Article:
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Eyeballing the Forbidden Fruit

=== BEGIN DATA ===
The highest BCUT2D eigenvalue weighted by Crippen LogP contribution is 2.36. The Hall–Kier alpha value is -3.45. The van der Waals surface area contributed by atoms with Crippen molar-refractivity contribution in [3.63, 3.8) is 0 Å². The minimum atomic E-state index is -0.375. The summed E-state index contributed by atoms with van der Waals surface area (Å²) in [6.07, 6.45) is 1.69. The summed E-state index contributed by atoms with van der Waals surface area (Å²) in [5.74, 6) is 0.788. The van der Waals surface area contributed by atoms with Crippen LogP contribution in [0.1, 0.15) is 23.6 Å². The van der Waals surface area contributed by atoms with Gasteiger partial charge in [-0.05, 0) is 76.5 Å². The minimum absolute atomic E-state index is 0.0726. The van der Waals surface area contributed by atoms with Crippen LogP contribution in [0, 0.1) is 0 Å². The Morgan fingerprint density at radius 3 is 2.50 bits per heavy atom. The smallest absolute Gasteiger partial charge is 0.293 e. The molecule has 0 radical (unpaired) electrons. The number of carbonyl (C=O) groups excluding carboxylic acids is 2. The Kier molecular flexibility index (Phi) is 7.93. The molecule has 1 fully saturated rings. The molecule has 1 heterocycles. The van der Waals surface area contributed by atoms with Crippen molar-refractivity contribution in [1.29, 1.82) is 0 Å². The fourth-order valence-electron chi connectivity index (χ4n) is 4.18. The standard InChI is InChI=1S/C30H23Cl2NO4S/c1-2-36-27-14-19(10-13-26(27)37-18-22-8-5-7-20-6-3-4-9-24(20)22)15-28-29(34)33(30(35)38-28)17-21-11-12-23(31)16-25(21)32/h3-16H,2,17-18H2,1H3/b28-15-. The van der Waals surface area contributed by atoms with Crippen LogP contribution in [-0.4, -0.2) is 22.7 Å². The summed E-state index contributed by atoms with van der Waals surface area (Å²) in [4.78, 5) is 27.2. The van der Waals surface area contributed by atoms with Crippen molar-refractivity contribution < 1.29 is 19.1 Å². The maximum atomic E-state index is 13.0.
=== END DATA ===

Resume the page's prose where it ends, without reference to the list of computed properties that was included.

Ordering your significant other to ignore the attractive person at the next table might backfire, according to a new study. Nathan DeWall and Timothy Deckman conducted a series of experiments with students at Florida State University who identified themselves as being in a romantic relationship: “Students were simultaneously presented with photos of attractive and average-looking individuals of the opposite sex on a computer screen.?Some of the students tested were implicitly directed to focus their attention away from the more attractive individuals toward those that were more average-looking through a reaction-time task. Other students were not prompted at all.” The students who were told to focus away from the attractive individuals reported “being less satisfied and committed to their current relationship partner.?These same participants were more accepting of infidelity in their relationship, more likely to remember the attractive faces from the task and more apt to pay attention to new attractive faces.” As DeWall puts it: “Deciding for yourself to avoid attractive relationship alternatives can enhance relationship well-being. Our investigation, however, demonstrates that implicitly preventing people from attending to desirable relationship alternatives may undermine, rather than bolster, the strength of that person’s romantic relationship.” [%comments]